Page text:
*** Big thank you to HQN and Harper Audio for my gifted copy of this book. All opinions are my own. ***
Two friends each stuck in their past. Following self-imposed rules that shouldn't exist. Rules which stop them from living a full life.
Ellen Fox is a single mother. Her son is finishing high school and it is time to decide about picking a college. Ellen admits she doesn't want him to leave the nest until she realizes he is not even considering the college he wants because he feels responsible for her and he is willing to sacrifice his future for her.
Unity Leandre is living in the past. She became a widow 3 years ago. Her husband died in the line of duty. She is living in his childhood home and in his childhood bedroom. His clothes are still hanging in the closet. She hasn't been able to take anything away since she lost him.
Neither woman has dated recently. Ellen since she became a mother and Unity since the passing of her husband. They do have each other. They have been friends for many years and they support each other unconditionally.
Unity creates the Friendship List. A list of challenges for them to achieve including dating again. Unity writes it more for Ellen than for herself. She is not sure she wants to change at all.
The Friendship List was a charming and witty novel. The main characters Ellen, Unity, Keith, Thaddeus, Cooper, Lisa, and Dagmar were all well written and well developed.
I love Ellen's spontaneity with Keith. She also had a great relationship with her son, Cooper. She was probably my favorite character. A close second was Dagmar. Unity was lucky to have her.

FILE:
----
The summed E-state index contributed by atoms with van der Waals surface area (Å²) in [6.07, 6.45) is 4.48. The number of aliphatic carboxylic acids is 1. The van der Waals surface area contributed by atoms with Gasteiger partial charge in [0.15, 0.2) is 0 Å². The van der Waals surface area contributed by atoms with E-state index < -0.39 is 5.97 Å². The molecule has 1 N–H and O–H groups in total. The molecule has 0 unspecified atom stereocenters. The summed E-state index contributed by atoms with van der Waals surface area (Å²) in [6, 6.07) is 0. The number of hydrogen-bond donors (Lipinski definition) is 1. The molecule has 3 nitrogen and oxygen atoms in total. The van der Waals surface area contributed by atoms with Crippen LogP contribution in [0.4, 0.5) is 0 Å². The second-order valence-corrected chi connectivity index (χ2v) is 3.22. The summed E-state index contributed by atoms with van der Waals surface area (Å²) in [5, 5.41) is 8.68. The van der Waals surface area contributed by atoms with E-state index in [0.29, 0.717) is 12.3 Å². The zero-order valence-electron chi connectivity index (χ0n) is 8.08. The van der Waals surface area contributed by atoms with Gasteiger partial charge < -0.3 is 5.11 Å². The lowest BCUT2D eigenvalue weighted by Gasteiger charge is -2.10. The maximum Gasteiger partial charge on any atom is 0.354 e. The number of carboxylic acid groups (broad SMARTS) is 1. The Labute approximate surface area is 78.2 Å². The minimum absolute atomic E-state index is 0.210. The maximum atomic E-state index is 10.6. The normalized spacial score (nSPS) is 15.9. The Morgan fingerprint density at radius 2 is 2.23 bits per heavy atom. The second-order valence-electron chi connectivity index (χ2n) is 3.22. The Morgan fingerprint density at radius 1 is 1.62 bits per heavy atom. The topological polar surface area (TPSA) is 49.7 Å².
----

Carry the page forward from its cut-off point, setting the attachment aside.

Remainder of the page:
Keith went a little too far with his daughter, Lisa. He went from caring for her to becoming too controlling for my taste.
I love Thaddeus. He was perfect. He was so patient and understanding. He was ready for a relationship and he played no games.
A complimentary copy was provided by HQN via Netgalley in exchange for an honest review.
Chick lit romance. Really good and emotional chick lit romance. Strong friendships. Emotional growth and tears. Heart full of feel good after reading this.
How can these two women, that have had rather sheltered lives, learn to be so self aware and want to grow? And then do it. They didn’t want to change at first. It’s only as they deal with life and challenges that the women realize they like what they’re adding and living. But is not all easy and tears flow in the change.
Excerpt “ He put down his beer. “Speaking of dating, Lisas got on me about my Internet relationships.”
“You don’t have Internet relationships. You find women to have sex with.”
He winced. “That’s what she said. Have you two been talking about me behind my back?”